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Hundreds of hostages, mostly children and women, were rescued from Boko Haram extremists in northeastern Nigeria’s Sambisa Forest. The hostages, totaling 350, including 209 children, 135 women, and six men, were found in worn-out clothes. Boko Haram’s insurgency has claimed 35,000 lives and displaced 2.1 million people since 2009. The hostages, who had been held captive for months or years, were rescued during a dayslong military operation in the forest. Some of the women rescued had babies believed to have been born from forced marriages. One hostage, Hajara Umara, had seven children and spoke of the challenges faced in trying to escape due to her children’s presence.

The hostages were handed over to authorities in Borno state, where the Sambisa Forest is located. The forest serves as a hideout for the extremist group, from where they carry out attacks targeting civilians and security forces both in Nigeria and neighboring countries. Some extremists were killed during the rescue operation, and their makeshift houses were destroyed. The rescued hostages, who appeared exhausted and traumatized, were transported in trucks to the Borno state government house, where they will be cared for until they can return home.

Boko Haram, a homegrown jihadi group, has been waging an insurgency in Nigeria since 2009 with the aim of establishing Islamic Shariah law in the country. The group has been responsible for the deaths of at least 35,000 people and the displacement of 2.1 million individuals. In recent years, the group has focused on abductions, with at least 1,400 students taken from Nigerian schools since the 2014 kidnapping of 276 schoolgirls from Chibok village in Borno state. Abductions by Boko Haram have been concentrated in conflict-battered regions in Nigeria, where armed groups frequently target villagers and travelers for ransom.

The rescued hostages, mostly women and children, were found in poor condition with worn-out clothes and signs of trauma from their time in captivity. The rescue operation in Sambisa Forest was a successful military effort that resulted in the freeing of 350 hostages from Boko Haram extremists. The operation included the destruction of makeshift houses used by the extremists in the forest. The hostages were taken to the Borno state government house, where they will receive care and support until they can return to their homes.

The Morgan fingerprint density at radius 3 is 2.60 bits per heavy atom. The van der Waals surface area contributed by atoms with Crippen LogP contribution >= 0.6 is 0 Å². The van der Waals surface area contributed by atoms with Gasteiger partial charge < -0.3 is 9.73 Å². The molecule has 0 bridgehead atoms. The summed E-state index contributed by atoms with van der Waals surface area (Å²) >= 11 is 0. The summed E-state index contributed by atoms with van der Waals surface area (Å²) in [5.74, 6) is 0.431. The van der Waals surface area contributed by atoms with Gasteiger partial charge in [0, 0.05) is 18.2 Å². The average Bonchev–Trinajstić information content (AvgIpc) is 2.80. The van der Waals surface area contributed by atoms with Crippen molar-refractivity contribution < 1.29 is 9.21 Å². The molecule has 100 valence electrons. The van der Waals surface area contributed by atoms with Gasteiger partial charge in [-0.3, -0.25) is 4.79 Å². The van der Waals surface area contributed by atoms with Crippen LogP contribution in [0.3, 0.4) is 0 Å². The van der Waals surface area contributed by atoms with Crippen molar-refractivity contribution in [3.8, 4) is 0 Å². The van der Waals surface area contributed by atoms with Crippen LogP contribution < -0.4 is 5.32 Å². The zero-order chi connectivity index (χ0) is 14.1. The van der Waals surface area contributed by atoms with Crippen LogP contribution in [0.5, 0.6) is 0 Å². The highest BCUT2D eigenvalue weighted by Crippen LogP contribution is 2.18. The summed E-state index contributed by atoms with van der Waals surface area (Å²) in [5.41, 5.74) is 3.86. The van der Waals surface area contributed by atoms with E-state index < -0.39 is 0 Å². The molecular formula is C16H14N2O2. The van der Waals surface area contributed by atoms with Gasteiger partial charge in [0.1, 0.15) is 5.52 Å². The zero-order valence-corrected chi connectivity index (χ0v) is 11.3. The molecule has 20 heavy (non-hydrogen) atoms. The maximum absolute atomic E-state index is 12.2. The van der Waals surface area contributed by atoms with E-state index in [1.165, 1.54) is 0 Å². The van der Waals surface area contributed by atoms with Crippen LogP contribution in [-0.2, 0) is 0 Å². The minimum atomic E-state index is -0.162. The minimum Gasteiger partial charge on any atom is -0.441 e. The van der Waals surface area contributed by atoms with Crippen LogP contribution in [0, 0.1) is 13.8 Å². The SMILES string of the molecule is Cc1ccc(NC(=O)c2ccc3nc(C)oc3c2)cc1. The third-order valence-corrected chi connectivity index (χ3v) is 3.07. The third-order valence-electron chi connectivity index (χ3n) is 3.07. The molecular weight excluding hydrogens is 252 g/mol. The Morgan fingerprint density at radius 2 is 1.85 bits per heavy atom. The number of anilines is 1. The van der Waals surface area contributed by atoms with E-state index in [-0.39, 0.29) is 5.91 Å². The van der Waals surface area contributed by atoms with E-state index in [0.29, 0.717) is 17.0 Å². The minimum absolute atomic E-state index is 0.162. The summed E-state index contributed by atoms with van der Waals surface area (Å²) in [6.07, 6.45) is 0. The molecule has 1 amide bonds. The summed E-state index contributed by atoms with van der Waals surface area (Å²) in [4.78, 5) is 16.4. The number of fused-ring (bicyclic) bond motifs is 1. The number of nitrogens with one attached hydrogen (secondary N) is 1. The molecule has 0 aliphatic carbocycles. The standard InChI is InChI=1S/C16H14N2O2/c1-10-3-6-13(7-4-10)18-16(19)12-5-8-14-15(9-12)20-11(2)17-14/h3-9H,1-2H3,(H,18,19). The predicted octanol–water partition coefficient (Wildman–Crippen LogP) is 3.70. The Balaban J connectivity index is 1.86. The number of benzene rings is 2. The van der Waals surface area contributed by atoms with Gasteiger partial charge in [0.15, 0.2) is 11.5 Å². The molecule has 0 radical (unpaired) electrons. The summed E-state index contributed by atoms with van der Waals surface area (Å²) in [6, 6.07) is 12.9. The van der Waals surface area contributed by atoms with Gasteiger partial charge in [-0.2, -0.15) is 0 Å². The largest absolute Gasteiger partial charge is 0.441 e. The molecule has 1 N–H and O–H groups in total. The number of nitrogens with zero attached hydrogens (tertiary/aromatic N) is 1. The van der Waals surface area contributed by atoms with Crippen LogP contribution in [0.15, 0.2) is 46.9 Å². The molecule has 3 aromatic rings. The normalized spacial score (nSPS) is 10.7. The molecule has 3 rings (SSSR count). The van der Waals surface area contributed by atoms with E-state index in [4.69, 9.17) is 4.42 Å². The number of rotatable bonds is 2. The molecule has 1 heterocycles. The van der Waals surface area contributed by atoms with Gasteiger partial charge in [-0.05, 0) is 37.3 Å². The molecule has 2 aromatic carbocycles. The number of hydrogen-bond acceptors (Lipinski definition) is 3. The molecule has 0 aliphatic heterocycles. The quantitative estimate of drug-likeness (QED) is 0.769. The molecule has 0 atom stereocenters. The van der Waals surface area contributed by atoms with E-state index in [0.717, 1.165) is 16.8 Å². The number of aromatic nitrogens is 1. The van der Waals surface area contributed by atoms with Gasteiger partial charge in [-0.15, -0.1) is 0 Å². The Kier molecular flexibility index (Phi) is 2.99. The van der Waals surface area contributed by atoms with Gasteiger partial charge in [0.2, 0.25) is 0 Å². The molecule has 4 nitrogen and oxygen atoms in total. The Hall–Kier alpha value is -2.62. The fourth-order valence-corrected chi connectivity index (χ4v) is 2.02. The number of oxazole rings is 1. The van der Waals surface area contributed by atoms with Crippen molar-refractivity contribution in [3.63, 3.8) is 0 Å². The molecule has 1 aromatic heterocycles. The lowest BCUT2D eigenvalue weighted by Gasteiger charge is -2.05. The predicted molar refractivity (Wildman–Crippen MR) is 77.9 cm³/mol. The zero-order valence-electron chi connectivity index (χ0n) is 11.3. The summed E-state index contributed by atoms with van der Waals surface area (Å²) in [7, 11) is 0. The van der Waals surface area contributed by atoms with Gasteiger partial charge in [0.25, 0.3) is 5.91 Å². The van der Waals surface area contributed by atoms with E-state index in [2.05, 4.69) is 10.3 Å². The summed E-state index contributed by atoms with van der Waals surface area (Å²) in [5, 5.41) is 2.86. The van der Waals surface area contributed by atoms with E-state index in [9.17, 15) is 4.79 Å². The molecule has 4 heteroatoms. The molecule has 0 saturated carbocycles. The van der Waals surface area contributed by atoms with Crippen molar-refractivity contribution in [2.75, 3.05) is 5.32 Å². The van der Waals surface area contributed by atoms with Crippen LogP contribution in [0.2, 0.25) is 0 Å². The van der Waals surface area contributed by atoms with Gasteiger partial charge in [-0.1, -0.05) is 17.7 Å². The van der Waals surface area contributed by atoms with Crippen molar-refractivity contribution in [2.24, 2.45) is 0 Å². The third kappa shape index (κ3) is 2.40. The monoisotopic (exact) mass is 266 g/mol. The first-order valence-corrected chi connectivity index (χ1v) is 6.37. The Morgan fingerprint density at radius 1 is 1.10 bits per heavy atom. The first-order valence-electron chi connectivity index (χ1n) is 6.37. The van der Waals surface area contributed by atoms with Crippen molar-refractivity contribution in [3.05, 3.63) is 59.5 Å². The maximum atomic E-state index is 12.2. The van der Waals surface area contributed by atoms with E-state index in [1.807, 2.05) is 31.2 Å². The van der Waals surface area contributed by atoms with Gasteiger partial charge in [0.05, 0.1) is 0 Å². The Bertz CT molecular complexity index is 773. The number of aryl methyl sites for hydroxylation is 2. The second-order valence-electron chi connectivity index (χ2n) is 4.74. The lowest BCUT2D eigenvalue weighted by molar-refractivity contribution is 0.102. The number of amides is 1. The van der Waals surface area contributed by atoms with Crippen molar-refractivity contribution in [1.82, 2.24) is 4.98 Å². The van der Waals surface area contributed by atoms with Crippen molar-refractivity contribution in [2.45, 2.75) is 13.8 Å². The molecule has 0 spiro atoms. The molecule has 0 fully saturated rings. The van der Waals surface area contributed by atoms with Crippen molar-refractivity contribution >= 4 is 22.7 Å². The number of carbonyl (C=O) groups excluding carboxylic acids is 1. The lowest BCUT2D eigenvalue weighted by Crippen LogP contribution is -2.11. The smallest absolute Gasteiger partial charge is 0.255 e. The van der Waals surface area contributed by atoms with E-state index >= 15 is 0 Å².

The rescue of the hostages in Sambisa Forest highlights the ongoing threat posed by Boko Haram in Nigeria and neighboring countries. The extremist group has continued to carry out attacks and abductions despite efforts by security forces to combat their activities. The rescue operation was a significant step in the fight against Boko Haram and in providing support to the victims of the group’s brutal tactics. The rescued hostages will require continued care and assistance as they recover from their ordeal and rebuild their lives after months or years of captivity.

The rescue of the hostages in northeastern Nigeria sheds light on the ongoing humanitarian crisis caused by Boko Haram’s insurgency. The group’s violence has resulted in tens of thousands of deaths and the displacement of millions of people, with women and children bearing the brunt of the violence. The rescue operation in Sambisa Forest is a reminder of the resilience and bravery of those affected by the conflict, as well as the importance of continued efforts to bring an end to the violence and support those impacted by the extremist group’s actions.

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